Many people have a simple and clear mental image of the symptoms of a spinal cord injury. A physician with extensive experience in spinal cord injuries is more likely to say, “it depends.”
Among the most common and maybe most harmful myths is that a spinal cord injury, like spilling a cup of coffee, happens in split second and is immediately obvious. The truth is that these injuries may seem, at first, to be another kind of injury entirely, or no injury at all.
Expected or familiar signs of spinal cord injury
A variety of symptoms come with injuries of different severity and different locations along the spine. Some have to do with the spine more obviously than others.
The time between the accident and professional treatment often decides the long-term amount of recovery, so it is important to be alert and take extreme precautions as soon as possible.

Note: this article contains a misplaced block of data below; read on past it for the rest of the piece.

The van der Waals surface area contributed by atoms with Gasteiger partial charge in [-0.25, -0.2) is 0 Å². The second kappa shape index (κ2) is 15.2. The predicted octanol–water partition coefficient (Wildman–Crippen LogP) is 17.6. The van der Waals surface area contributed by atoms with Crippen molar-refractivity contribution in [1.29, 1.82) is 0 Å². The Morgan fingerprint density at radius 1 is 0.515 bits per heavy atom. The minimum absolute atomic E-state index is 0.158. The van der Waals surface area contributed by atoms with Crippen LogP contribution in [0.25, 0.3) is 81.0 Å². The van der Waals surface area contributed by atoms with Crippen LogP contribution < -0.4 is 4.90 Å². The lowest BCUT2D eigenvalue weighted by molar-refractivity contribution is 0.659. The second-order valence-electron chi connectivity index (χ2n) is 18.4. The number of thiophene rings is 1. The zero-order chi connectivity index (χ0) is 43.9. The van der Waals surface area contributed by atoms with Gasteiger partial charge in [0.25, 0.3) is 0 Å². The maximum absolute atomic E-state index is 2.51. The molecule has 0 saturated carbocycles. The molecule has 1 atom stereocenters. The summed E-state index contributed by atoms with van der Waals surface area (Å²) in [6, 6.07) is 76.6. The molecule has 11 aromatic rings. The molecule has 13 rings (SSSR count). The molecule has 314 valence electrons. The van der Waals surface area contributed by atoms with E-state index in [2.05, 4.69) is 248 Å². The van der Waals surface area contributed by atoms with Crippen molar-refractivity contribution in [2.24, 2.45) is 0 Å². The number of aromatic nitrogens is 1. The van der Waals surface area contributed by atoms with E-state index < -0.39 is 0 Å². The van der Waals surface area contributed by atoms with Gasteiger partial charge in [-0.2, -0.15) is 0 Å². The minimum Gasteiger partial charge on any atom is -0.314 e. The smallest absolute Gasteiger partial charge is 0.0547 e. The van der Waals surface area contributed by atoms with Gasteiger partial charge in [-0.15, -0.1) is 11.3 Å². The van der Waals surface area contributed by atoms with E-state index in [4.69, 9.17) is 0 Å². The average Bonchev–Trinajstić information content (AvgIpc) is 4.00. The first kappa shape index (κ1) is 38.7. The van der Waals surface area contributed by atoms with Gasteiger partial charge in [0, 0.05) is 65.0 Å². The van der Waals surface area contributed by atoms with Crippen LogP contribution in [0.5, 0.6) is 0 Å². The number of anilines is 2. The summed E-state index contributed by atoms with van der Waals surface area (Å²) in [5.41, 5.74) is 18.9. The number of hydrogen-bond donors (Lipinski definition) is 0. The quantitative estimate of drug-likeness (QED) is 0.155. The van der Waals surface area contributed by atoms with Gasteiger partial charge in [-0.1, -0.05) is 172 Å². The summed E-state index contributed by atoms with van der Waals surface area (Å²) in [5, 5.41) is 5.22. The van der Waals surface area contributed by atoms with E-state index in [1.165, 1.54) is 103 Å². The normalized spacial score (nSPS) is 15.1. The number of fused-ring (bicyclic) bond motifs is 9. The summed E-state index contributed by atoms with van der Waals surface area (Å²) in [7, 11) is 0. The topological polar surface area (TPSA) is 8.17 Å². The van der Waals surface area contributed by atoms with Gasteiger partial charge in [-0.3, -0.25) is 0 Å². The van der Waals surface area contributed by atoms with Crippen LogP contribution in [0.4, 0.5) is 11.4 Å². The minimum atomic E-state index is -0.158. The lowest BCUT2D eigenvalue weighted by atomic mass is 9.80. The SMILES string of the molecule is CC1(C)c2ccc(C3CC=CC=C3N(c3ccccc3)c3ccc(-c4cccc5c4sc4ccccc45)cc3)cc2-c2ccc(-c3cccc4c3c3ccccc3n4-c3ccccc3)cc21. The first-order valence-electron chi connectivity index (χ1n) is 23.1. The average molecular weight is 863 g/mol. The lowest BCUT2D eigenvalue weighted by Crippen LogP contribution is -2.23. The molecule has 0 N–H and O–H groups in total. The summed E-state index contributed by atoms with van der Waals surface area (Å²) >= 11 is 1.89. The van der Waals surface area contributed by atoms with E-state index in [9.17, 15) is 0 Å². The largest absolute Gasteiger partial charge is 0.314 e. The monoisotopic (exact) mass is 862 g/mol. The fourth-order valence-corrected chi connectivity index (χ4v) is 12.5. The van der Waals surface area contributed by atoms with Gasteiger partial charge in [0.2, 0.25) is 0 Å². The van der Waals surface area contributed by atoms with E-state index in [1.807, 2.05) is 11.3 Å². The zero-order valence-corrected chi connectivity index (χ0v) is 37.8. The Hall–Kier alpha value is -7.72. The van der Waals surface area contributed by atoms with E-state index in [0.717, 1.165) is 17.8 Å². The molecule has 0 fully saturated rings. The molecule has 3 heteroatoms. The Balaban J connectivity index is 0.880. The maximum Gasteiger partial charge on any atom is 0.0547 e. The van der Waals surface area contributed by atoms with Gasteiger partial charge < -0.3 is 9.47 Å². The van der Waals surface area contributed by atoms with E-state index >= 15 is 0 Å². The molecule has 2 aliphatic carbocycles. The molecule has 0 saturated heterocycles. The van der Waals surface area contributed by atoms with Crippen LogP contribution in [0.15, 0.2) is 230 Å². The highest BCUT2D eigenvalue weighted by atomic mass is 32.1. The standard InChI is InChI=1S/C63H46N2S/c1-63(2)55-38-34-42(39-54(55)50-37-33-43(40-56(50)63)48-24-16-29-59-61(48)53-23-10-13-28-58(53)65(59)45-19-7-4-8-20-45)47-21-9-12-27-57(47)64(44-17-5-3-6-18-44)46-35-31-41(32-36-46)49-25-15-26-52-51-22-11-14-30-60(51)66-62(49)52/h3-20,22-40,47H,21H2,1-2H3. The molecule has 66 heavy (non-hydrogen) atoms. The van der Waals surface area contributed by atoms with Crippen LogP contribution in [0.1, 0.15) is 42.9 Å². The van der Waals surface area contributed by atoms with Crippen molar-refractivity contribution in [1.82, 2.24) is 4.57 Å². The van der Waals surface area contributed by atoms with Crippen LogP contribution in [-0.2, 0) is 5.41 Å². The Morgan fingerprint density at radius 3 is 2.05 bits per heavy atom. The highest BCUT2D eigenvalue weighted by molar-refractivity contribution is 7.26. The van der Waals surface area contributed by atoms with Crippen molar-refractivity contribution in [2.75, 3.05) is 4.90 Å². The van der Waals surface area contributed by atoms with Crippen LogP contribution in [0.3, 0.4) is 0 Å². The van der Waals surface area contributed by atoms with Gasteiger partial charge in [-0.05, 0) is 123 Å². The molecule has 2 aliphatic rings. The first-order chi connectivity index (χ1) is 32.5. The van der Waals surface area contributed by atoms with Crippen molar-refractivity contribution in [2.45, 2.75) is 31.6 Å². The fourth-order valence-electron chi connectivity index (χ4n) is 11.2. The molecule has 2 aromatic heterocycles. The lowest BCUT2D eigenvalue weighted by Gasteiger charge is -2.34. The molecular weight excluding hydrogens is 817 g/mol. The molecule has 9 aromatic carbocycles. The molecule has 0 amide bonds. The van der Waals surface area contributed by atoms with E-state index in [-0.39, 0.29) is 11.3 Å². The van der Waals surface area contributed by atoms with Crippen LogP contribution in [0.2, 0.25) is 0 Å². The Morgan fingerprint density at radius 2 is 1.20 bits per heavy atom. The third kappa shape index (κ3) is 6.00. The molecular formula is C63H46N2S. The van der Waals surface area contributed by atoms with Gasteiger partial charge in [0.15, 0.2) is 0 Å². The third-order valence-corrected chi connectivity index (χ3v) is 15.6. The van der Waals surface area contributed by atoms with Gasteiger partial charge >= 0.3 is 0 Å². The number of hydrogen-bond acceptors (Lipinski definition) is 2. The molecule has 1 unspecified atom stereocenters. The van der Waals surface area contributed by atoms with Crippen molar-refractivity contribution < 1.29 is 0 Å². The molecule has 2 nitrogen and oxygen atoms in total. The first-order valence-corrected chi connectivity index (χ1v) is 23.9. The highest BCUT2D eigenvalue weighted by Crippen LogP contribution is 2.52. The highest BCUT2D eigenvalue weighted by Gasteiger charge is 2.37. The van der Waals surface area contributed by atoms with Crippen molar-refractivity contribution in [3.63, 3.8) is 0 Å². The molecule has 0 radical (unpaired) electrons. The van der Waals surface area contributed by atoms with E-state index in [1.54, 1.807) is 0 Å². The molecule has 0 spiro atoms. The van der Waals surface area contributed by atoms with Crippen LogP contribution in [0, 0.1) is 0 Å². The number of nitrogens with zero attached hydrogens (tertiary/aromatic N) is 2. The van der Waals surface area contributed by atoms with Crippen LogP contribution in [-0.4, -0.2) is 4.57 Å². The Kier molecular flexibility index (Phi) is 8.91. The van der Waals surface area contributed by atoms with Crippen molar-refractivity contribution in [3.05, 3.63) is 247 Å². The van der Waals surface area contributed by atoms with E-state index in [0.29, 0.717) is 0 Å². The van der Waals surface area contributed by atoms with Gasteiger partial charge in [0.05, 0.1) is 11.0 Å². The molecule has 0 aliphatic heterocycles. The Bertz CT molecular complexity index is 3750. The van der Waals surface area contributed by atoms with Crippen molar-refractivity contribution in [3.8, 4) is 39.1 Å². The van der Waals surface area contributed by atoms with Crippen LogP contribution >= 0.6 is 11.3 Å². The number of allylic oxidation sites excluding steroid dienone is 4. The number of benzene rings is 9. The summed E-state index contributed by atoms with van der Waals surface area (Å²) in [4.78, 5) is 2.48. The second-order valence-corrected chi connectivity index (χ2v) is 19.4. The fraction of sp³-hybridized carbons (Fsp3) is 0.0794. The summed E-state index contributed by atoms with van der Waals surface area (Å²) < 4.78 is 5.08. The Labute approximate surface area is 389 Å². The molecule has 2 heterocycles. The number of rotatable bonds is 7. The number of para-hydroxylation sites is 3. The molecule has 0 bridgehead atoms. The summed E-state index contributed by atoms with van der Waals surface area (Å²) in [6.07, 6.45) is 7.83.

Whether they cause expected or unexpected symptoms, spinal cord injuries require immediate, high-quality medical attention.
Some signs lead many people to suspect a spinal cord injury right away:
- The neck or back in a strange or twisted position.
- Intense feeling of pain or pressure in the back, head or back.
- Weakness or inability to move some parts or all of the body.
- Hands, feet, fingers, or toes are numb, tingling or without feeling.
Less familiar or stranger signs of spinal cord injury
Other signs might not strike most people as having to do with the spine:
- Difficulty breathing, coughing or clearing the lungs.
- Loss of bladder or bowel control.
- Trouble balancing and walking.
- Incoordination (parts of the body not able to work smoothly together).
- Changes in sexual function and sensitivity.
- Rarer symptoms, like reduced feeling on one side and numbness or vibration on the other.
Symptoms may not appear right away and can change
Like any part of the body, the spinal cord can be in shock right after an injury. Swelling or bleeding can change the symptoms with time, so the injury may not be obvious at first.
Knowing the full extent and type of injury requires a qualified medical professional.
There are many takeaways to draw from all of this. One is clearly that you should wait for complete, professional and time-tested information about the injuries and their financial consequences before you consider settling with an insurance company and signing a release of liability.